Mr McCrickard's abrupt early retirement at the age of 55 comes after two disastrous years for the TSB group, during which he has been among those under fire for the bank's performance, which led to losses of pounds 41m in 1991 after bad debts of more than pounds 650m.
The group made a profit in the latest half year, but the loss-making Hill Samuel merchant banking subsidiary is still holding back its performance.
He is to be succeeded by Peter Ellwood, chief executive of the high street banking and insurance offshoot, which has been providing the profits to offset the group's heavily loss-making forays into corporate lending. But Sir Nicholas Goodison, TSB chairman, strongly denied that Mr McCrickard was leaving because of the plunge into loss in 1991 or because of heavy bad debts at Hill Samuel, which has had an almost complete change of senior management. Former managers there have partly blamed the TSB group and Mr McCrickard.
Sir Nicholas said the departure was because Mr McCrickard's reorganisation of the group had phased out the job he occupied.
Mr McCrickard's salary is pounds 245,000 a year, he has a three-year rolling contract and was not due to retire until he reached 60. Sir Nicholas said settlement would be on contractual terms and pension rights would be preserved.
He added that there had been no boardroom row or intervention by the Bank of England, which had been informed, but no more.
He had discussed the matter with Mr McCrickard for the past six to eight months.
The formal resignation and departure yesterday after a board meeting was setting the seal on a lengthy process, Sir Nicholas said, in briefings aimed at countering suggestions that a renewed upheaval is under way at the TSB.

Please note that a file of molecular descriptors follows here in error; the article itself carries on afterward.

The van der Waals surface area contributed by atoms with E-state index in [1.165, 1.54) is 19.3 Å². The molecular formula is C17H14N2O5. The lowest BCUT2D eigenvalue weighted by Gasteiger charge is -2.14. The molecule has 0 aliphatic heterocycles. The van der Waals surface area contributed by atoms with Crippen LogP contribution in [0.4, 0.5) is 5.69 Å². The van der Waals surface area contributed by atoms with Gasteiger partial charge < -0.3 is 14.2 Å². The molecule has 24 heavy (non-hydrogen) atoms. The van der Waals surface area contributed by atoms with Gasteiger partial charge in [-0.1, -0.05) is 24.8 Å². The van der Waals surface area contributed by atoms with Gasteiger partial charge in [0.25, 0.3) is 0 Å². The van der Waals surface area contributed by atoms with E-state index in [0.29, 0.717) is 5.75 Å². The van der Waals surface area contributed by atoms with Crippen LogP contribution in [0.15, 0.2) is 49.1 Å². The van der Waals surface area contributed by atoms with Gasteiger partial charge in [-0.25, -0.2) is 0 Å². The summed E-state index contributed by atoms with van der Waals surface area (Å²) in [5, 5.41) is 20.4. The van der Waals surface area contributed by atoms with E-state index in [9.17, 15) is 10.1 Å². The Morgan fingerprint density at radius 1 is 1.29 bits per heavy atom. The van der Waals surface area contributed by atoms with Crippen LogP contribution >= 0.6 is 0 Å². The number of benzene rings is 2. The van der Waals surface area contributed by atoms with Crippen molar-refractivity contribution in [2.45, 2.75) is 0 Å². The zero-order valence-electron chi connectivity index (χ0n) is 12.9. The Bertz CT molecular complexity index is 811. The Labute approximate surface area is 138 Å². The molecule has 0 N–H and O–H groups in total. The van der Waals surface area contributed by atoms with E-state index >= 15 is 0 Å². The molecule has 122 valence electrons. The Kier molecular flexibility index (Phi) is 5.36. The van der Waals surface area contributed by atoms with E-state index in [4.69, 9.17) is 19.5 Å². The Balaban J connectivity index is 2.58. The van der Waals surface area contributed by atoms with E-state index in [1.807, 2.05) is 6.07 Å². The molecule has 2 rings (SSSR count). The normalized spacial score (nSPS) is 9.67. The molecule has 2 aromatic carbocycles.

He paid tribute to Mr McCrickard's achievements in radically changing the management structure of the group, and reversing its direction from a broadly based financial services group to a business focused on banking and insurance.
Mr McCrickard had carried out these tasks with distinction, said Sir Nicholas.
But there were seven or eight reporting lines into head office which were being narrowed as the group focused on banking and insurance, which now accounted for most of the group. The head office is to remain in London. However, banking is run from Birmingham, which will be the 'operational epicentre,' Sir Nicholas said.
He added: 'There is a great imbalance in the organisation. A logical step is to have some fusing of top management and fusing of the line between head offices of the group.'
'Don McCrickard and I have come to the view that now is the best time.'
Mr McCrickard joined TSB in 1983 from American Express, and became chief executive in January 1990. Mr Ellwood joined from Barclays in 1989.
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